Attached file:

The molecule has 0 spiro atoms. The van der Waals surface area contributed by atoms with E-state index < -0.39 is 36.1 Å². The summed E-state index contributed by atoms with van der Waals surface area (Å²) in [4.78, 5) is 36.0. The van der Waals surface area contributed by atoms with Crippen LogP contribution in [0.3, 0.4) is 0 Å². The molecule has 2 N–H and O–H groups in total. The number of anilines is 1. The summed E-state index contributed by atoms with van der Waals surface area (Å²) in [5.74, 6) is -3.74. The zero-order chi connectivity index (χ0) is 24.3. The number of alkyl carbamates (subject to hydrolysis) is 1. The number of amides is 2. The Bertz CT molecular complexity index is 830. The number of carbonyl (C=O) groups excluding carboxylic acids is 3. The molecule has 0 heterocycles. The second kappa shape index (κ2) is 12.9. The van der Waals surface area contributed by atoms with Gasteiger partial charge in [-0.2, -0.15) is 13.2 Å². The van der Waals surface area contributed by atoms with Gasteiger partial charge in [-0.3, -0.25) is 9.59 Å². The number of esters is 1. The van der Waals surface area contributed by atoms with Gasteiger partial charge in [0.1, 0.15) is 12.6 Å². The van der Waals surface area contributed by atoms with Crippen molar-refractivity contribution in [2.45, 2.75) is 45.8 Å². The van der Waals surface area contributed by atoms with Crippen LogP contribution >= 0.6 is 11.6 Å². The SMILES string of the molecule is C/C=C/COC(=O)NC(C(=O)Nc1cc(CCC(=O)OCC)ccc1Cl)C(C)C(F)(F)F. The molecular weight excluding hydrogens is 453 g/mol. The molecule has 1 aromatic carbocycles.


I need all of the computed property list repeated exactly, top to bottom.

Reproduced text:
The molecule has 0 spiro atoms. The van der Waals surface area contributed by atoms with E-state index < -0.39 is 36.1 Å². The summed E-state index contributed by atoms with van der Waals surface area (Å²) in [4.78, 5) is 36.0. The van der Waals surface area contributed by atoms with Crippen LogP contribution in [0.3, 0.4) is 0 Å². The molecule has 2 N–H and O–H groups in total. The number of anilines is 1. The summed E-state index contributed by atoms with van der Waals surface area (Å²) in [5.74, 6) is -3.74. The zero-order chi connectivity index (χ0) is 24.3. The number of alkyl carbamates (subject to hydrolysis) is 1. The number of amides is 2. The Bertz CT molecular complexity index is 830. The number of carbonyl (C=O) groups excluding carboxylic acids is 3. The molecule has 0 heterocycles. The second kappa shape index (κ2) is 12.9. The van der Waals surface area contributed by atoms with Gasteiger partial charge in [-0.2, -0.15) is 13.2 Å². The van der Waals surface area contributed by atoms with Gasteiger partial charge in [-0.3, -0.25) is 9.59 Å². The number of esters is 1. The van der Waals surface area contributed by atoms with Gasteiger partial charge in [0.1, 0.15) is 12.6 Å². The van der Waals surface area contributed by atoms with Crippen molar-refractivity contribution in [2.45, 2.75) is 45.8 Å². The van der Waals surface area contributed by atoms with Crippen LogP contribution >= 0.6 is 11.6 Å². The SMILES string of the molecule is C/C=C/COC(=O)NC(C(=O)Nc1cc(CCC(=O)OCC)ccc1Cl)C(C)C(F)(F)F. The molecular weight excluding hydrogens is 453 g/mol. The molecule has 1 aromatic carbocycles.